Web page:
More than one million WordPress sites attacked over the weekend of late May 2020

WordPress throughout its history has always found itself appearing in the news for its security vulnerabilities. The most recent vulnerability incident with WordPress is with a plugin call Page Builder by SiteOrigin.

Attackers mount a campaign over the weekend of 29 – 31 May against more than one million WordPress sites in an attempt to download wp-config.php, a file critical to all WordPress installations. This file contains sensitive information such as database credentials, connection information as well as unique authentication salt and keys. Therefore, anyone with access to the file could gain access to the database where the site content and users are stored.

To download that file, the attackers targeted cross-site scripting (XSS) vulnerabilities found in older plugins or themes that allow files to be downloaded or exported.

The attacks came from more than 20,000 IP addresses, which were also implicated in a previous attack that happened earlier in May 2020 used by the same threat actor.

The earlier attack targetted a different set of XSS vulnerabilities with the intention of having visitors redirected to malvertising sites. This set of vulnerabilities were found in plugins that have mostly been patched or plugins that have been removed from the WordPress plugin repository. Below is the list of plugins and their respective vulnerabilities that were popular with the attackers.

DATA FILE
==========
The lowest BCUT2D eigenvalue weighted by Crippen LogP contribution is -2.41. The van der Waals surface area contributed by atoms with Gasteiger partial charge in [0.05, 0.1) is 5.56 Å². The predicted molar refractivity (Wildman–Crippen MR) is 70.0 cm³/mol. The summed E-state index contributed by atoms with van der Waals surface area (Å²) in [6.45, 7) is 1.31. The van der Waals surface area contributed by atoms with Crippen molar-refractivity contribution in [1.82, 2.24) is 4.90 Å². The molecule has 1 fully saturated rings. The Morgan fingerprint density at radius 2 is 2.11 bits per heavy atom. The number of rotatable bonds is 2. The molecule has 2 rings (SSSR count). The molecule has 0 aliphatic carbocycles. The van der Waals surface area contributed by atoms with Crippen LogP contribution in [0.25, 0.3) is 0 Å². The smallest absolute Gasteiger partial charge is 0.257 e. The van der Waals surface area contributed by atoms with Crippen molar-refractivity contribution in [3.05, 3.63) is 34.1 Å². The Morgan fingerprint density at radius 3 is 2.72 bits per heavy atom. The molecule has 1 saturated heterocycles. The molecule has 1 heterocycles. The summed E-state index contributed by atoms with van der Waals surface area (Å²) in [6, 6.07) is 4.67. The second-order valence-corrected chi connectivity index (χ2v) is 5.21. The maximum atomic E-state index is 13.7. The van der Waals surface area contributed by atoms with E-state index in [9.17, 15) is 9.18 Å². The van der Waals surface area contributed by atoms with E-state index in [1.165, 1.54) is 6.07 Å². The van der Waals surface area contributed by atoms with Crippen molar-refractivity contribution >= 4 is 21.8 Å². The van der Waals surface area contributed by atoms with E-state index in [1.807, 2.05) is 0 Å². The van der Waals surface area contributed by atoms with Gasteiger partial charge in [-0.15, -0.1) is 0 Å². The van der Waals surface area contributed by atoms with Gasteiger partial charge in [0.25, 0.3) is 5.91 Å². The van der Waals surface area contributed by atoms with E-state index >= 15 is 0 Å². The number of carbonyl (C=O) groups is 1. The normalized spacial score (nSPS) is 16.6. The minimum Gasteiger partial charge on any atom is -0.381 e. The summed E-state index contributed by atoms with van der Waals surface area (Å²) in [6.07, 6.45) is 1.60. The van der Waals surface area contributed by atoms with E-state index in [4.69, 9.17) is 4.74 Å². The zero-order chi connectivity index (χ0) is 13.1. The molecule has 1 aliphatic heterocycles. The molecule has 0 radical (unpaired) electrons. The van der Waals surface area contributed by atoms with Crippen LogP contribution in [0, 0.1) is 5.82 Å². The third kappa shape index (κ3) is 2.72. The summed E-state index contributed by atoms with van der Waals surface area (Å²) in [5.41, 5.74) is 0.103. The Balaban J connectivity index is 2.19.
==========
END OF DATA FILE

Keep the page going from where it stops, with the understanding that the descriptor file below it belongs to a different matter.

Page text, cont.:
• Easy2Map plugin — Removed from WordPress plugin repository due to XSS vulnerability
  • Blog Designer — XSS vulnerability that was patched in 2019
  • WP GDPR Compliance — Options update vulnerability that was patched in late 2018
  • Total Donations — Removed from Envato Marketplace permanently. It had a critical options update vulnerability.
  • Newspaper theme — XSS vulnerability that was patch in 2016.

The good news is that WordPress site owners who uses Wordfence are protected. According to Ram Gall at Wordfence, the Wordfence firewall blocked over 130 million attacks intended on harvesting database credentials.

How do you know if you were attacked?

The attack should be logged. You could look for any log entries that contain wp-config.php in the query string with the HTTP response code 200.

Below are the top 10 IP addresses used for this attack campaign.

  • 200.25.60.53
  • 51.255.79.47
  • 194.60.254.42